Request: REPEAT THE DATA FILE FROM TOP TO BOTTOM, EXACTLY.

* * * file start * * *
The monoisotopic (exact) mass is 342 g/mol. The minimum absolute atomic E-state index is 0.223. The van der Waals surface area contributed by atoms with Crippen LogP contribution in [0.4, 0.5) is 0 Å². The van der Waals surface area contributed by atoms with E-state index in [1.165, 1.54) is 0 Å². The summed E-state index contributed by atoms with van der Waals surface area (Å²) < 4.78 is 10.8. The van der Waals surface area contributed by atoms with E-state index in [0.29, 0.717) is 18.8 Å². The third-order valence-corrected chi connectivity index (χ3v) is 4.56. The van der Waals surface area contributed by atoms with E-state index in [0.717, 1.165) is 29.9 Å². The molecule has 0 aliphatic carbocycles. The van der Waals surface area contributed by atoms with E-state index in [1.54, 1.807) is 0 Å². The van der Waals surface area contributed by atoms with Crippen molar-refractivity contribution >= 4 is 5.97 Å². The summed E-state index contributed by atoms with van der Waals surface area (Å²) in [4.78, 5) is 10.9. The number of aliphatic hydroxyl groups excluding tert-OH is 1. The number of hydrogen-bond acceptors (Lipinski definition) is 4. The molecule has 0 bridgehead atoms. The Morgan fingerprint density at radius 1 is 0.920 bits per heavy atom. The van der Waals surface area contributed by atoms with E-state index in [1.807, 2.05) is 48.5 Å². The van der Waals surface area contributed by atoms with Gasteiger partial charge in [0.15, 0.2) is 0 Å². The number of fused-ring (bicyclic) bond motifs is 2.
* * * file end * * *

The monoisotopic (exact) mass is 342 g/mol. The minimum absolute atomic E-state index is 0.223. The van der Waals surface area contributed by atoms with Crippen LogP contribution in [0.4, 0.5) is 0 Å². The van der Waals surface area contributed by atoms with E-state index in [1.165, 1.54) is 0 Å². The summed E-state index contributed by atoms with van der Waals surface area (Å²) < 4.78 is 10.8. The van der Waals surface area contributed by atoms with E-state index in [0.29, 0.717) is 18.8 Å². The third-order valence-corrected chi connectivity index (χ3v) is 4.56. The van der Waals surface area contributed by atoms with E-state index in [0.717, 1.165) is 29.9 Å². The molecule has 0 aliphatic carbocycles. The van der Waals surface area contributed by atoms with E-state index in [1.54, 1.807) is 0 Å². The van der Waals surface area contributed by atoms with Crippen molar-refractivity contribution >= 4 is 5.97 Å². The summed E-state index contributed by atoms with van der Waals surface area (Å²) in [4.78, 5) is 10.9. The number of aliphatic hydroxyl groups excluding tert-OH is 1. The number of hydrogen-bond acceptors (Lipinski definition) is 4. The molecule has 0 bridgehead atoms. The Morgan fingerprint density at radius 1 is 0.920 bits per heavy atom. The van der Waals surface area contributed by atoms with E-state index in [1.807, 2.05) is 48.5 Å². The van der Waals surface area contributed by atoms with Gasteiger partial charge in [0.15, 0.2) is 0 Å². The number of fused-ring (bicyclic) bond motifs is 2.